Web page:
As Hillary Clinton, Barack Obama, John McCain and Mike Huckabee continually grab headlines with their campaign tours across America, the political interest among students is growing.
Although TCU is traditionally viewed as a conservative campus by groups such as The Princeton Review, the 2008 Presidential Eleciton is fast becoming a time of change.
Not necessarily change in the way Sens. Obama and Clinton describe, but rather in the form of students having a political interest that extends beyond a water cooler conversation about whether someone is “liberal” or “conservative.”
Four years ago, students had election-night watching parties in the old Texadelphia restaurant on University Drive and most of the students attending were cheering on the re-election of President George W. Bush.
Today, there are activist groups popping up on college campuses for Obama and Clinton. The number of 18- to 24-year-old voters flocking to the voting booths is approaching record highs in a historic election for Democrats. The outcome of the presidency is in the hands of young voters and, for once, activism means more than wearing a T-shirt or buttons; it is actually promoting and informing peers about the election process.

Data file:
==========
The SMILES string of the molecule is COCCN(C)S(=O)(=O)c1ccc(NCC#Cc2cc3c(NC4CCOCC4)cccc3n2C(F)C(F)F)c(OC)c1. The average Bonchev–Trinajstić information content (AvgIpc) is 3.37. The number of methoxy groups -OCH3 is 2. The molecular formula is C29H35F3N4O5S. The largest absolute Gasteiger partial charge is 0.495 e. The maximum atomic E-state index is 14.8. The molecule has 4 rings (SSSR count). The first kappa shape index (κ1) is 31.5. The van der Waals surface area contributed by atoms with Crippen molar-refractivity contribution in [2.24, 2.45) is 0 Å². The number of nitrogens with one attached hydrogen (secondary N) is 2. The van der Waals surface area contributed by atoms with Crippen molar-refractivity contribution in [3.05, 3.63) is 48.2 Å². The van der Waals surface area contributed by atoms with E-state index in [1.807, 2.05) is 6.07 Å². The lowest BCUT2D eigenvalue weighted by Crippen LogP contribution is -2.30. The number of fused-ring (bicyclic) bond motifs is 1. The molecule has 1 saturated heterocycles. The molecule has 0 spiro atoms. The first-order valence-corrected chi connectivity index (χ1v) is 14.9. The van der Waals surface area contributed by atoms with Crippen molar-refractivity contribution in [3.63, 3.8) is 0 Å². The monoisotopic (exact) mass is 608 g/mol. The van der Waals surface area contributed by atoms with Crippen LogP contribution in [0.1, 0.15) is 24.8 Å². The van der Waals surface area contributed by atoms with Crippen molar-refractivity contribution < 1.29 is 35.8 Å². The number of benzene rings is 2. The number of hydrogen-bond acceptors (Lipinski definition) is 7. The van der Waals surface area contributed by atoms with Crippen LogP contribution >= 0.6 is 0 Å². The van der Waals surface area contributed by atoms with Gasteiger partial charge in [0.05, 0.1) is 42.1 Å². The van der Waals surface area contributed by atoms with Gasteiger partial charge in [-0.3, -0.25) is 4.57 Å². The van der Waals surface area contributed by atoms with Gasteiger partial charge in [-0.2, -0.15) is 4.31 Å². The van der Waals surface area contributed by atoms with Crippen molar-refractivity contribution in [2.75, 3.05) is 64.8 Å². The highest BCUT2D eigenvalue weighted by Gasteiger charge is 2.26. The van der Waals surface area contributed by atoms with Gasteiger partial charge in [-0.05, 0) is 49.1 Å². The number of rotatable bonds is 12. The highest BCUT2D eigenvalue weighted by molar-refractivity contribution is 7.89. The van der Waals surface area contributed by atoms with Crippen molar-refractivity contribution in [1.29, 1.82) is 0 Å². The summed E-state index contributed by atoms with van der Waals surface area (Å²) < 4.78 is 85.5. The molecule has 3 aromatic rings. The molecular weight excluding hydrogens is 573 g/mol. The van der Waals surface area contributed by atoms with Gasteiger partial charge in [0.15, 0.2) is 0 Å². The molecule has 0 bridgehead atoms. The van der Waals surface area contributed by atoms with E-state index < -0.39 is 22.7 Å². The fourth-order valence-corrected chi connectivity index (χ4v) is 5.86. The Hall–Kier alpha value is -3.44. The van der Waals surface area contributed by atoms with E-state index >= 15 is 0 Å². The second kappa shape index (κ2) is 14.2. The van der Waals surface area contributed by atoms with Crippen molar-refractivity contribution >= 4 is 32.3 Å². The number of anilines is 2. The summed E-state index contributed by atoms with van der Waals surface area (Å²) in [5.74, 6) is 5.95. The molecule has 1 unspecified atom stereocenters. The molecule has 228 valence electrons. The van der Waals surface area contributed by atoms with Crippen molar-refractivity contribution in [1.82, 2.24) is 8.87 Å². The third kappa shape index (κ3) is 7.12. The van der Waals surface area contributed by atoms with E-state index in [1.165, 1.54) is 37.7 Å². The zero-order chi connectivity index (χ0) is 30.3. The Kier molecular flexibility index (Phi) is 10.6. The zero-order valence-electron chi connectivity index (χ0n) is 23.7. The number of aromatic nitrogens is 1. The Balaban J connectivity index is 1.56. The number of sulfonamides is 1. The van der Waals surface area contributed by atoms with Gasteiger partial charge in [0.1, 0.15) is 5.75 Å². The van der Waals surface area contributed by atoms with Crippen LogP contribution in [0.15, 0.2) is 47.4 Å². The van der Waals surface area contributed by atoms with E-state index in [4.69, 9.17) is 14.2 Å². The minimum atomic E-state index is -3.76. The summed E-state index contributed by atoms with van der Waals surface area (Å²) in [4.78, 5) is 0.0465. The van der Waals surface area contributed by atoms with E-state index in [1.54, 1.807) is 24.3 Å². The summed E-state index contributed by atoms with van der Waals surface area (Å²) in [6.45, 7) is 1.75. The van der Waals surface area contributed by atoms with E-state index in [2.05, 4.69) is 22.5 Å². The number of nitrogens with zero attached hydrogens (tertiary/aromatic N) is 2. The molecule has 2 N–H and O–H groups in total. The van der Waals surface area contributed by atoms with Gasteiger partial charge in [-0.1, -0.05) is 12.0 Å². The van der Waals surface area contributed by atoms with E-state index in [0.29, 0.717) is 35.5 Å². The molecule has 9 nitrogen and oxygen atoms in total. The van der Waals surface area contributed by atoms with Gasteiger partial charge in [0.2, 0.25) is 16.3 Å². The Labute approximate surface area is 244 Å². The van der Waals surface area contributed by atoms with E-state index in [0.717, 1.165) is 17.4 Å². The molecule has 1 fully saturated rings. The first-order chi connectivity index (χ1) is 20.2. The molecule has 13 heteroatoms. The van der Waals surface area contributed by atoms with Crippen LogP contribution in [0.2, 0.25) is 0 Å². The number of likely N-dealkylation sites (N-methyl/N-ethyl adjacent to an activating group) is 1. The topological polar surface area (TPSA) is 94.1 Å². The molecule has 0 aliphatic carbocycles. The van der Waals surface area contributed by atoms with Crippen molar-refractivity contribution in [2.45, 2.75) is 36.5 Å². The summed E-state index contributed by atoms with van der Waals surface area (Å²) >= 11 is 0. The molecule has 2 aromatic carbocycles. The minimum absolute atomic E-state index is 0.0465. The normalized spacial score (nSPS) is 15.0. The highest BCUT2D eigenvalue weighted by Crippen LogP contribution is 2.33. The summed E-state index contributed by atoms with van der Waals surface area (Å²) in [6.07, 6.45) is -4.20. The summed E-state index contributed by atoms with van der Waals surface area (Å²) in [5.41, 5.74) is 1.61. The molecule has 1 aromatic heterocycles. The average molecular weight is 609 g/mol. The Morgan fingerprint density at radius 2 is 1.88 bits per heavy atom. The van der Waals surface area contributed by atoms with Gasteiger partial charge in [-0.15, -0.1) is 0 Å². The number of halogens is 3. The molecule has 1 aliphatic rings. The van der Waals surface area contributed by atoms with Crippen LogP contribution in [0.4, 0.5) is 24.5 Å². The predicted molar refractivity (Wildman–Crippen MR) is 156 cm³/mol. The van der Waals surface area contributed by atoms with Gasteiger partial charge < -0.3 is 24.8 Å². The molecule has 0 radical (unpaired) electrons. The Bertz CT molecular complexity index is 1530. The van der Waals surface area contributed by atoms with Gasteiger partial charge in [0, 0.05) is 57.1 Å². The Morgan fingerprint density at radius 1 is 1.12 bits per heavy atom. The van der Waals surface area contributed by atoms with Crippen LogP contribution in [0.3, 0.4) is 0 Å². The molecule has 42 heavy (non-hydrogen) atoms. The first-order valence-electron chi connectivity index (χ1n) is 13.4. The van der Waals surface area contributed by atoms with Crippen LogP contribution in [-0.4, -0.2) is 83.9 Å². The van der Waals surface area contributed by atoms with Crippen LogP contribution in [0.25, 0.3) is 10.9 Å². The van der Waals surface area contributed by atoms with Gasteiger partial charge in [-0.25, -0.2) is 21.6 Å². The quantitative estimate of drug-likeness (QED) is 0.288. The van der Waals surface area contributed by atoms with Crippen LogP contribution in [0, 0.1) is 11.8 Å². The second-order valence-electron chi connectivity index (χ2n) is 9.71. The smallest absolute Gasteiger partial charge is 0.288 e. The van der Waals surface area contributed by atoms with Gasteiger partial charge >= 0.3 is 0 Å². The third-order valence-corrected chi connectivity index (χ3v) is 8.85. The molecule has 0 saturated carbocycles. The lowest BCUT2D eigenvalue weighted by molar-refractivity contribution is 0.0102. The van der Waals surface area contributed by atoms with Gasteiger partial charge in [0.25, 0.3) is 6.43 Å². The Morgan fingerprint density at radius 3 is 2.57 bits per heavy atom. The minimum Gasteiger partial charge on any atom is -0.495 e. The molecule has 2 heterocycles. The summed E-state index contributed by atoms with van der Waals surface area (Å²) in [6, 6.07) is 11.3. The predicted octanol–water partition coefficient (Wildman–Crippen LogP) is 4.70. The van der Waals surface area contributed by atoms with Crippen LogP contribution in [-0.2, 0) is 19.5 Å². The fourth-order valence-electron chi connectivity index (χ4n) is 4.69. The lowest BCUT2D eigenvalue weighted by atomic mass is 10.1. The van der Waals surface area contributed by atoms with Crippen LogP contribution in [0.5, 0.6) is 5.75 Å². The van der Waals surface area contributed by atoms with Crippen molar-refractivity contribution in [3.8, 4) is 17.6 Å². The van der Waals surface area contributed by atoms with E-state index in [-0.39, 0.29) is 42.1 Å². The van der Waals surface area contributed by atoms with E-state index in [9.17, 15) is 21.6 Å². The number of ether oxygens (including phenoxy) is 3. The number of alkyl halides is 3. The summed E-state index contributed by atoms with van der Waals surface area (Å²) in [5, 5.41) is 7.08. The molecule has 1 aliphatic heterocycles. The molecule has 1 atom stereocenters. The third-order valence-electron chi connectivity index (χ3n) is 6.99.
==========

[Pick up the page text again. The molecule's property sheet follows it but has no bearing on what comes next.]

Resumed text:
By the time this weekend comes to a close, former President Bill Clinton, Hillary Clinton, Obama, McCain and Huckabee will have all passed through Fort Worth to try and corral voters for the March 4 primaries.
The opportunity to see and hear the issues the candidates are passionate about is at young voters’ fingertips. The chance to see the historic face of change for U.S. Democratic candidates will never happen again.
What started as conversation and topics in passing are now becoming politics in action from the candidates to the campaign managers to the youngest voters.
March 4 is on the horizon. It is time to turn words to actions.